Starting next week, the Senate will begin its most important debate on immigration and border policy since the 1986 amnesty program granted legal residence to almost 3 million undocumented workers.
The debate — which will get under way in the Senate Judiciary Committee and then extend for months on the congressional floor — could culminate in sweeping, comprehensive and even liberalized policy, or it could veer sharply toward only more enforcement and policing efforts. A third possibility, perhaps the most likely, is that in this polarized election year, with few pols willing to stick their necks out, there will be no change at all.
Several factors over the past few years have conspired and converged to make this crunch time for national immigration policy: pressure from the business lobby to regularize and legalize a flow of low-cost labor; President Bush’s call for a guest-worker program that might also generate increased Latino support for the GOP; the ongoing failure of current policy to stem the migrant flow from the south; border-security concerns in the wake of 9/11; and a rapidly growing and already-record 11 million or more undocumented immigrants living in the U.S.
On one side of the debate is an unprecedented bipartisan coalition stretching from George W. Bush, the U.S. Chamber of Commerce, John McCain and other pro-business conservatives on the right to organized labor, Teddy Kennedy and pro-immigrant advocacy groups on the left. This unusual alliance of forces agrees that tighter enforcement on the border itself is necessary but also that border control will never be achieved unless some widened channel for legal immigration is put in place and some mechanism created to legalize those already here and working.
“I’ve come full circle on this,” says Grijalva, himself the son of Mexican braceros. “I used to oppose a guest-worker program; now I’m for it because we have made sure there are sufficient guarantees of labor rights.” Other liberals are also supporting guest-worker schemes because they see them as the first and crucial step toward acknowledging some status for the currently undocumented.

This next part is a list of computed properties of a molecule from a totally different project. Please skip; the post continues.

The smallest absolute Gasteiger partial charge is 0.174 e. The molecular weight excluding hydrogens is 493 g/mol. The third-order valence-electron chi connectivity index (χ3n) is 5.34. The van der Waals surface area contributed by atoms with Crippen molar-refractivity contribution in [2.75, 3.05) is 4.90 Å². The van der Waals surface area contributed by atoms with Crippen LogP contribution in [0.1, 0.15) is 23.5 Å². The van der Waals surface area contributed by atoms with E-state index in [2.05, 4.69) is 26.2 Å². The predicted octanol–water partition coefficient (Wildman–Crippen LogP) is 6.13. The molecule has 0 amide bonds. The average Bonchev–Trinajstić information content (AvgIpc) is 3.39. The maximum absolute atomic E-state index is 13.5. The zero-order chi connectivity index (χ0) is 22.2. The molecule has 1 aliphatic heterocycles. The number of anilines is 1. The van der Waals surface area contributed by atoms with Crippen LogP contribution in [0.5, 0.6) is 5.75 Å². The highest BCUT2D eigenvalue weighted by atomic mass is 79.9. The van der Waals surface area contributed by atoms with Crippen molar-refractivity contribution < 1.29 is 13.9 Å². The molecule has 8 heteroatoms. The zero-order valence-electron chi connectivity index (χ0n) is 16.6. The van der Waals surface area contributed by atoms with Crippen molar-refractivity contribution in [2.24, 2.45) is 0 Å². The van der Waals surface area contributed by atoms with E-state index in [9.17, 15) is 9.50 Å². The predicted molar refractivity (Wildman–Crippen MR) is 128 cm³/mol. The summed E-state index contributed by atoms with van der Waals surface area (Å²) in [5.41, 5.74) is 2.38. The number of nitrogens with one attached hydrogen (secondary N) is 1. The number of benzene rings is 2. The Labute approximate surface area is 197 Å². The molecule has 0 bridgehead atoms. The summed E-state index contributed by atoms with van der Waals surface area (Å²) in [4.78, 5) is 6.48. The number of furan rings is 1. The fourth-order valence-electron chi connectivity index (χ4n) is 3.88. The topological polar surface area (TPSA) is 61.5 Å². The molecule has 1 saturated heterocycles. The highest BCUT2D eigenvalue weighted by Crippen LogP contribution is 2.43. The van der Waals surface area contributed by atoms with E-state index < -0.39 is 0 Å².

On the other side of the debate is the populist right, stretching from the Minutemen to inflammatory talk radio, and including a militant anti-immigration caucus of several dozen House members. A year ago, these so-called restrictionist forces seemed in retreat, on the defensive. Now, they are on the charge. Last December the House passed a draconian measure carried by Wisconsin Republican James Sensenbrenner that would establish felony criminal penalties for illegal aliens and all who in any way aid or employ them. Sensenbrenner’s bill also calls for an additional 700 miles of border walls and doesn’t include any form of guest-worker or immigrant-legalization program.
Most political analysts agree that the Senate will come up with a more liberal, realistic measure, but just how much is anyone’s guess. The most comprehensive reform program is being carried jointly by McCain and Kennedy, and is supported by Grijalva and some key Republicans (including Arizona’s Jeff Flake) in the House. But there are at least three or four other competing Senate proposals, and some of those are closer to enforcement-only solutions.
The most volatile factor in the coming debate is just what influence midterm politicking will have on the process. Some right-wing strategists are urging Republican candidates to run on a red-meat, anti-immigration, shut-down-the-border platform. They point to the landmark 1994 re-election campaign of Governor Pete Wilson, who came from behind and held on to his post by bashing immigrants. Other Republican strategists say that same election cycle sparked a Latino backlash that pretty much devastated the California Republican Party. They argue there’s nothing to be won in November if Republicans run against immigration. The Democrats, for their part, remain mostly mum on the issue. Worse, leading Southwest Democratic governors — New Mexico’s Bill Richardson and Arizona’s Janet Napolitano — have openly pandered to the restrictionists by declaring their border zones “disaster areas,” but they’ve shown no real political leadership in advancing the policy-reform debate.
Congressman Grijalva, meanwhile, whose sights were set much higher a year ago, is now taking a longer view — about the only reasonable stand pro-immigration forces can take. “It’s really important that this issue doesn’t get political traction on the right this fall,” he says. “If we can ‘stabilize’ the issue, make it more manageable, then maybe we can make some real progress in 2008.”